Nas Air: Between ‘This’ n ‘That’

Nas airlines is in a battle between being an LCC and a full fledged airlines. It offers the same airfare as Saudia, in fact sometimes a bit higher. In order for Nas to claim itself as a low cost carrier (LCC), the positioning needs to reflect the Price as well as other elements of Marketing Mix. Let’s look at the points as to why Nas airlines is struggling, positioning wise:

  • The airline offers a Budget Airline in-flight experience, Advertising on almost every space, food sold on-board and few seats with leg space
  • The airline’s airfare is close to Saudia’s airfare (the national airlines of Saudi Arabia). Here’s a thought: Your positioning should reflect on your Marketing Mix and that doesn’t seem to be the case with Nas. So what is Nas (an LCC or a full fledged air carrier)?
  • The airline recently went through a Re-Branding exercise (visual) which hardly addresses their Market Positioning or the Brand Promise
  • The current travellers’ demands pressure Nas to be ‘This’ and ‘That’ but eventually, this will hurt Nas in the long run
  • What is Nas today? No clue
  • The Board seems to pressure the management to increase revenue while on the other hand, the management has lost focus on the Brand ‘Nas’ and has decided to sell seats instead

Nas’ prices are distant from being a Budget Airlines, while the in-flight experience indicates that of a low cost airlines. In order for Nas to offer the the low cost carrier experience, its fuel costs need to be subsidized like the national carrier Saudia which is why I think Saudia has a better opportunity of being a Budget Airline than Nas

Nas Air or disregarded its Brand and decided to turn its airline into a commodity due to incredible demands of travelers but not too long from now Saudi airspace will witness two additional players, so where will Nas be by that time?

Said Baaghil is the ‘Unconventional’ Branding and Marketing Adviser to reputable companies in the Middle East, author of many reputable books including the ‘The Power of Belonging’ and a Speaker. Baaghil appeared in books published by America’s experts on Branding and Marketing such as Dan Hill and Libby Gill. Most recently Baaghil was interviewed by world renown Brand Consultancy firm Siegel+Gale on Branding in the Middle East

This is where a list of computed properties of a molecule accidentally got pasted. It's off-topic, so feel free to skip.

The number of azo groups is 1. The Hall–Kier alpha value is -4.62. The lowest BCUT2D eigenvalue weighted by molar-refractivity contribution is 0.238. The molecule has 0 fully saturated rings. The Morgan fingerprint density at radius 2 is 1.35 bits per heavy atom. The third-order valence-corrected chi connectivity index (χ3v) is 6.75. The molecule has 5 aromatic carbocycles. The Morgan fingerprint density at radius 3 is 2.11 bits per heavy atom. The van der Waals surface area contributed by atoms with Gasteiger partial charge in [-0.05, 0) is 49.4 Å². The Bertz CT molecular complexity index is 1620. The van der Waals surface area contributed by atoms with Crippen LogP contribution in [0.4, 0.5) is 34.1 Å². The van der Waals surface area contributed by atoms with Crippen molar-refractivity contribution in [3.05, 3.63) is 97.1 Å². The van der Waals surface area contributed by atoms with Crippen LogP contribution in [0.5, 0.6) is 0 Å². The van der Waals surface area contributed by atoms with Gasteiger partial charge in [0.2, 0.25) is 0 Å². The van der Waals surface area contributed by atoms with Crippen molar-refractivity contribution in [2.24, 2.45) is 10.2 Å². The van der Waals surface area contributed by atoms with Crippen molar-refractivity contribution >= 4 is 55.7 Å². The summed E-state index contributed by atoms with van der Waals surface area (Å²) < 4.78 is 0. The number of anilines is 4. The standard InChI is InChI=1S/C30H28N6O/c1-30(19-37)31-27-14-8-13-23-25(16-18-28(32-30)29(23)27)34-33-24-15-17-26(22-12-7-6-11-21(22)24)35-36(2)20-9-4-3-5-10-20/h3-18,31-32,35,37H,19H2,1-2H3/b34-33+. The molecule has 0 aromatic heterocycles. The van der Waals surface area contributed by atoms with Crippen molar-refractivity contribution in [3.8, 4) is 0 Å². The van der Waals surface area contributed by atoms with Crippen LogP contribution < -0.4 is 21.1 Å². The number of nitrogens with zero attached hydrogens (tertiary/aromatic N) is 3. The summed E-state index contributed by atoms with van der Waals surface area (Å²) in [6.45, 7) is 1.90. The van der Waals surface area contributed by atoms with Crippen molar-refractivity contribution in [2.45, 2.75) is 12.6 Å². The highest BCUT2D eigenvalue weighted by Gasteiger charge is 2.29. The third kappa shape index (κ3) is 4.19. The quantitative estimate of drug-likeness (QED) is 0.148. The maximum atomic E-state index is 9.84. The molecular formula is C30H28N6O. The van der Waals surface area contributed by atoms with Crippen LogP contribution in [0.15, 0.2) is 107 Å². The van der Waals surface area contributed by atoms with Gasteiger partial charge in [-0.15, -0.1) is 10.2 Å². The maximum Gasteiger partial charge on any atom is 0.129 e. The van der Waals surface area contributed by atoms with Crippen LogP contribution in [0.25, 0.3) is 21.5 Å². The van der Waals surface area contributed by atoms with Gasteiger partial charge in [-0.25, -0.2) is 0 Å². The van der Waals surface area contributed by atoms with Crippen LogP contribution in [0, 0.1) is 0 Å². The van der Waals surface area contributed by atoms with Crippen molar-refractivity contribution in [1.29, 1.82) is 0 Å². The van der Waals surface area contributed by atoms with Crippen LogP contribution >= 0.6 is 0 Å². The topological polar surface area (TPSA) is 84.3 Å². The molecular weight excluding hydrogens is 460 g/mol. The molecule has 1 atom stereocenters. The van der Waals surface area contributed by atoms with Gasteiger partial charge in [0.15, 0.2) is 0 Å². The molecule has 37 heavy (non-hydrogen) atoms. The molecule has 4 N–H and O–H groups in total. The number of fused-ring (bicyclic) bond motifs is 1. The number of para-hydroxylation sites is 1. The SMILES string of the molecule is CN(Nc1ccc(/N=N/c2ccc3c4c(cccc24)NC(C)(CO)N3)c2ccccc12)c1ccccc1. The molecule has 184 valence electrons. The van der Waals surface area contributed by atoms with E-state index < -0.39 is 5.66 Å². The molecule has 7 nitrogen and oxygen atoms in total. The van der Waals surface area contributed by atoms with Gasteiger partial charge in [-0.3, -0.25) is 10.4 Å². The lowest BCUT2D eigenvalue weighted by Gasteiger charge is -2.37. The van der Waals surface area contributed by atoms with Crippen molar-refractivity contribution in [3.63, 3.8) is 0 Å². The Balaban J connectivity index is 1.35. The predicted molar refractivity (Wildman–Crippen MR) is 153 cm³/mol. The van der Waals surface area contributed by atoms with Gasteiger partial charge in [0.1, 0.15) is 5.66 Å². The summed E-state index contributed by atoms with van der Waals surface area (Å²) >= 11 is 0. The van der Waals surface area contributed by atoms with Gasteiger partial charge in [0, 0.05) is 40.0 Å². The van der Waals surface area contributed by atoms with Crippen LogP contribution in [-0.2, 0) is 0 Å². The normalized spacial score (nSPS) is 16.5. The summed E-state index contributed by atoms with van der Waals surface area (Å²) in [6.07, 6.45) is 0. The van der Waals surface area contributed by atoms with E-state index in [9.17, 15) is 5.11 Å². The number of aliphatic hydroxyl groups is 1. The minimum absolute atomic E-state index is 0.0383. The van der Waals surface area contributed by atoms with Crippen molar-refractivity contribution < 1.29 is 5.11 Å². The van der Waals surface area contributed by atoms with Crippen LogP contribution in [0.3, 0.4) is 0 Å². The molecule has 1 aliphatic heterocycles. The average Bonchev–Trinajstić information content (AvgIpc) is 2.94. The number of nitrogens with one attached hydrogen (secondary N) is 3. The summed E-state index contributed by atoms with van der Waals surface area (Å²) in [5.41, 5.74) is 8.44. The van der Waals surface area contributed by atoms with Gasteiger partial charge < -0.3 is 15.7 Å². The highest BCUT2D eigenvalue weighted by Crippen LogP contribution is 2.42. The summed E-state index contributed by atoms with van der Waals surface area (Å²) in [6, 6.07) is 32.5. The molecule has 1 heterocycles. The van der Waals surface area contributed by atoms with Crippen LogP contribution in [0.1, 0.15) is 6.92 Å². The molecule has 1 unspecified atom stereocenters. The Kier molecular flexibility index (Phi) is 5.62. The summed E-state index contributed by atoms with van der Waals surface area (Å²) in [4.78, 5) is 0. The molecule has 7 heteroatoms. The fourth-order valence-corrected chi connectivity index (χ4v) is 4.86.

He can be reached on

The article was first published on Linkedin Pulse on 21st December, 2014

Who is flyNAS?

The recent brand evolution of Saudi Arabia’s NAS Airlines to flyNAS seems logical, but I have to wonder if NAS is still a Budget Airline. Their in-flight Value Proposition indicates they are a Budget airline, but their Ticket Prices tell a different story. So I have to ask: Has NAS airlines evolved from their previous Business strategy? Or is this statement a predetermined description of a Budget Airline? It’s unclear from their description what NAS’ new positioning is and whether that strategy is clearly reflected in their current Marketing Mix

Budget airlines require very distinctive parameters to operate with low fares as a specific aircraft type in flight offerings. In the US, Southwest Airlines is the perfect example of a well-rounded and well thought success story, as its Brand does serve its Business strategy. Every part of a holistic strategy can affect the single unit strategy. The essence of any Business strategy is to be the champion of the holistic approach. The Business and Brand strategies of NAS are not intertwined well enough, so again, one must ask whether NAS is still a budget airline because their price structure implies differently, while the airlines’ booking and in-flight experience does indicate they are a Budget Airline

NAS needs to address the following:

  1. Revisit the entire Business Model and gradually move away from a Budget Airline focus, unless fuel is subsidized to support that model. Otherwise, it will be difficult for NAS to sustain the Budget Airline Model
  2. Identify a precise target group. Saudi airspace will be saturated before the end of the current year due to 2 additional airlines. Al Maha airlines (Qatar Airways) will target the higher end of the market, while SaudiGulf will take a chunk from Saudi airlines’ domestic traffic. Both incoming and existing airlines will face difficult times competing with Saudia Airlines on Price, as it gets subsidized fuel for its fleet
  3. The single Value they offered in the past was Price, that’s not a valid Value today
  4. NAS needs to align its Channels of Communication, as their strength lies in their Digital platforms. They can dominate in that medium if they invest heavily today. Their brand no longer speaks of uniqueness, which is why the question is exactly who is NAS or flyNAS? The 1st Budget Airline in Saudi Arabia? Not anymore

    The airline clearly needs to identify their Brand’s Essence, so the public can relate to NAS in very precise terms

NAS Airlines has an unprecedented opportunity. The size of the Saudi Air market is massive, both in terms of domestic and international routes. The current demand for domestic routes is greater than the supply available, based on just two local operating licenses. The Saudi Market will evolve enormously in the Air Transport industry, and numerous new upcoming airports and NAS must be ready to inaugurate that new era

He can be reached on

The article was first published on Linkedin Pulse on 26th June, 2014

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